I like to document uses of the name “Volvox” that don’t refer to the green algal genus, for example Volvox the ship, Volvox the paint, DJ Volvox, another DJ Volvox, Volvox the art gallery, Volvox the Turkish metal band, and another Volvox band (“one of the most extraordinary bands ever to emerge from Melbourne, or in fact anywhere else”).
Postdoc Katrin Schmidt recently brought a few more to my attention; I’m really not sure if they have anything at all to do with proper Volvox:
As I mentioned previously, I have a chapter in the newly published book Biological Individuality, Integrating Scientific, Philosophical, and Historical Perspectives. The chapter was actually written nearly five years ago, but things move more slowly in the philosophy world than that of biology. Finally, though, both the print and electronic versions are now available; here is the electronic version of my chapter. The book currently has no reviews on Amazon, so if you want to give it a read, yours could be the first. If you’re interested in current and historical views on individuality, there is a lot of good stuff in here, including contributions by Scott Lidgard & Lynn Nyhart, Beckett Sterner, Andrew Reynolds, Snait Gissis, Olivier Rieppel, Michael Osborne, Hannah Landecker, Ingo Brigandt, James Elwick, Scott Gilbert, and Alan Love & Ingo Brigandt.
Discounted registration for the Volvox 2017 meeting has been extended to June 16th. This is a pretty good deal as scientific meetings go: $550 for faculty includes registration, most meals, and a shared room. Registration for postdocs and students is $100 less, and there are travel grants available. If you’ve been debating whether or not to go, it’s decision time: prices will go up $100 after the 16th.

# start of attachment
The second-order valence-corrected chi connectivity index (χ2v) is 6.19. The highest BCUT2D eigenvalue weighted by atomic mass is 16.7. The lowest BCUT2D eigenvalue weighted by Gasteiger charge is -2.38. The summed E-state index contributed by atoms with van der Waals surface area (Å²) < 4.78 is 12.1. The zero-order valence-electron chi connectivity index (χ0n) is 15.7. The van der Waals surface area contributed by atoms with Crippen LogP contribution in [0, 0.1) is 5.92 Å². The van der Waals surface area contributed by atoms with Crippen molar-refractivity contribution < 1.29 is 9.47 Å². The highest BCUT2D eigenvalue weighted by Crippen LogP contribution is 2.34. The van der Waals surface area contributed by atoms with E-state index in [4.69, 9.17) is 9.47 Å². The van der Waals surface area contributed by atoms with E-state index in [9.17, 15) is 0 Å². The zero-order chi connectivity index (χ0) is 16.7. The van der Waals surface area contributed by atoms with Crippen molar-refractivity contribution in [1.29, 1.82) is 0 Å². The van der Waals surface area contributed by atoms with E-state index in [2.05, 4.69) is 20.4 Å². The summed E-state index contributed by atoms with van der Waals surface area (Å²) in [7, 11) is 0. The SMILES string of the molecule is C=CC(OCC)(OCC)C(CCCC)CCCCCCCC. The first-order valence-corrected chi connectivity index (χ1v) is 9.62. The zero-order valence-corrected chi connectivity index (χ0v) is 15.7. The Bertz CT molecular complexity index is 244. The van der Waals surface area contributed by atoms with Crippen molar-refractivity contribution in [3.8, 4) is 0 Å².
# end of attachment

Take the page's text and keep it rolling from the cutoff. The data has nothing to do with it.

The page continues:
Hiroyuki Sekimoto from Japan Women’s University has published a review of sexual reproduction in the volvocine algae and in the Charophyte Closterium in the Journal of Plant Research. In addition to a brief description of the Chlamydomonas sexual cycle, it includes a succinct review of the genetics of sex and sex determination. Unfortunately, the article is paywalled, and my inquiry to the author has so far gone unanswered.
I track the #Volvox hashtag on Twitter, which is how I find out about a lot of the off-label uses of the name Volvox, like DJ Volvox, Volvox the ship, and Volvox the art gallery. Every now and then, it even turns up something related to Volvox the little rolling algae. The other day, @QuintaSwinger tweeted the following video with #Volvox:
The Twitter handle is about just what you think it is; apparently volvocine sex puts someone in mind of polyamory. I suppose I can see that: when a sperm packet enters a colony, it gets busy with all the ova. The video was uploaded to YouTube by Dr. Donald Ott from the University of Akron.
I think the algae in the video are not actually Volvox, though. Certainly the still photo at the beginning is Volvox. Probably not section Volvox (too few cells), and probably not Developmental Program 2 (germ cells too small in the one on the lower right). If I had to guess, I’d say V. aureus, but that’s largely a Bayesian bet because they’re so common. Maybe Alexey Desnitskiy or Hisayoshi Nozaki can comment.
The colonies in the video, though, look more like Pleodorina to me. Not P. sphaerica, since the somatic cells are all in the front, but without more information I can’t narrow it down more than that.
A project started five years ago has finally borne fruit. In May, 2012 I joined a group of philosophers, historians, and biologists in Philadelphia for the Cain Conference “E pluribus unum: Bringing biological parts and wholes into historical and philosophical perspective.” The meeting was organized by Lynn Nyhart and Scott Lidgard, with the goal
…to pursue the question: How can historians, philosophers, and biologists help each other to understand part-whole relationships in biology, both today and in the past?